A hacker charged with the defrauding the Royal Bank of Scotland's WorldPay system has been extradited to the US from his home country of Estonia.
Sergei Tsurikov of Tallinn is accused of breaching the data encryption on pre-paid debit cards, which were then used to withdraw cash worldwide, the FBI said in a statement on Friday. The 26-year-old faces charges in Atlanta court of conspiracy to commit wire fraud, wire fraud, conspiracy to commit computer fraud, computer fraud and aggravated identity theft.
The charges date back to crimes committed in November 2008 over just 24 hours that saw $9.4m (£5.8m) pilfered from RBS WorldPay, which handles credit and debit card transactions and payroll management for other companies.
"Complex cyber-based criminal investigations such as this are becoming all too prevalent. The advances in technology, while aiding the corporate world and the consumer, also aid the criminal in conducting well coordinated fraud or theft-based schemes, often across international borders," said Atlanta FBI special agent in charge Brian Lamkin in a statement.
Tsurikov was indicted in November 2009 alongside Russia resident Viktor Pleshchuk, Moldova resident Oleg Covelin and an unidentified individual. Another four people, who are all residents of Tallinn, have been charged with lesser offenses of access device fraud.
Prosecutors allege that Tsurikov and the others facing serious charges hacked into RBS WorldPay's computer network and breached the data encryption on payroll debit cards. The cards are used by RBS WorldPay clients to pay their employees, who use the cards to get their wages from a cashpoint.
Once the card processing system was breached, the group raised the account limits on the compromised accounts, according to the US Department of Justice charges. They then allegedly used a ring of 'cashers' to withdraw more than $9m using 44 fake debit cards from over 2,100 cash machines in at least 280 cities dotted around the globe, in a span of less than 12 hours.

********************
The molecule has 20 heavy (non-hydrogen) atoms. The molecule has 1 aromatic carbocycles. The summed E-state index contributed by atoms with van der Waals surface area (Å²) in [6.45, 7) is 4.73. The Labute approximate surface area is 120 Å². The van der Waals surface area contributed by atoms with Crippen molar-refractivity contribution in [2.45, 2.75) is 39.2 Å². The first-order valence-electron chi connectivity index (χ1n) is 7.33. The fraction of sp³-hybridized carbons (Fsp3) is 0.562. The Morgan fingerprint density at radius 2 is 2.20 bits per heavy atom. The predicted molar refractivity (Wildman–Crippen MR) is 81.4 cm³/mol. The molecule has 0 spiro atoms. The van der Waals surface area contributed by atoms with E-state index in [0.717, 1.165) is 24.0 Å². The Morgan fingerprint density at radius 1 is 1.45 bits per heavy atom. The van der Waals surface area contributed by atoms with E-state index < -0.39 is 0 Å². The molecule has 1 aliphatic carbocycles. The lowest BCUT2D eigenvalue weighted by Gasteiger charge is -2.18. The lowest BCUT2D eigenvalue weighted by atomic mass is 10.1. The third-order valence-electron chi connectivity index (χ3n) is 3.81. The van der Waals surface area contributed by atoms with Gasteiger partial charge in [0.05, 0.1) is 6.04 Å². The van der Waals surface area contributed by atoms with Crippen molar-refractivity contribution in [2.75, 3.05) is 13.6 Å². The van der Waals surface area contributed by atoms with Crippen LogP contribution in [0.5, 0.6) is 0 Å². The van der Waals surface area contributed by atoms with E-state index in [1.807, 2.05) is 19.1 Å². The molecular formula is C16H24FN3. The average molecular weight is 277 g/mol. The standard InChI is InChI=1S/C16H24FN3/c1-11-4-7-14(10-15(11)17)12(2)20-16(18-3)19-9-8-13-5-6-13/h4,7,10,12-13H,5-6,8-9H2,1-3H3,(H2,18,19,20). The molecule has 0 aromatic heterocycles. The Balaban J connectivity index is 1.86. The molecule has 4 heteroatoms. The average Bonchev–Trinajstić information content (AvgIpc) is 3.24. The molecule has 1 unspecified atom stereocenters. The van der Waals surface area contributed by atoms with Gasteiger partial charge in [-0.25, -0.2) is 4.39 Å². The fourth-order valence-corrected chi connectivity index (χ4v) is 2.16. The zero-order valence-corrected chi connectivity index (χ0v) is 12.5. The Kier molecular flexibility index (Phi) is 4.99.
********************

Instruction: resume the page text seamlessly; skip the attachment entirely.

As well as returning the $9m allegedly taken, each defendant is facing a fine of up to $3.5m and several years in jail for each count (and attempted count) of wire fraud, computer fraud and identity theft.
In August 2008, an Estonian was among a group of hackers accused of infiltrating major US retailers' systems which compromised more than 40 million credit and debit card numbers, including some belonging to UK customers. In that case, the DoJ said that the stolen data was then sent back to encrypted servers in Eastern Europe and the US for storage.
In 2007, Estonia was also on the receiving end of denial-of-service and defacement attacks, suspected to have been carried out by Russian infiltrators, which crippled government and banking websites, as well as some cash machine operations. It was thought at the time that the attacks were in response to the relocation of the 'Bronze Soldier', a war memorial commemorating an unknown Russian who died fighting the Nazis.
The announcement of the successful extradition of Tsurikov comes following news of RBS's agreement to sell 80.01 percent of RBS WorldPay to Advent International and Bain Capital for up to £2bn. It will retain a minority stake of 19.99 percent as part of the agreement at the close of the deal, which is expected before the end of 2010.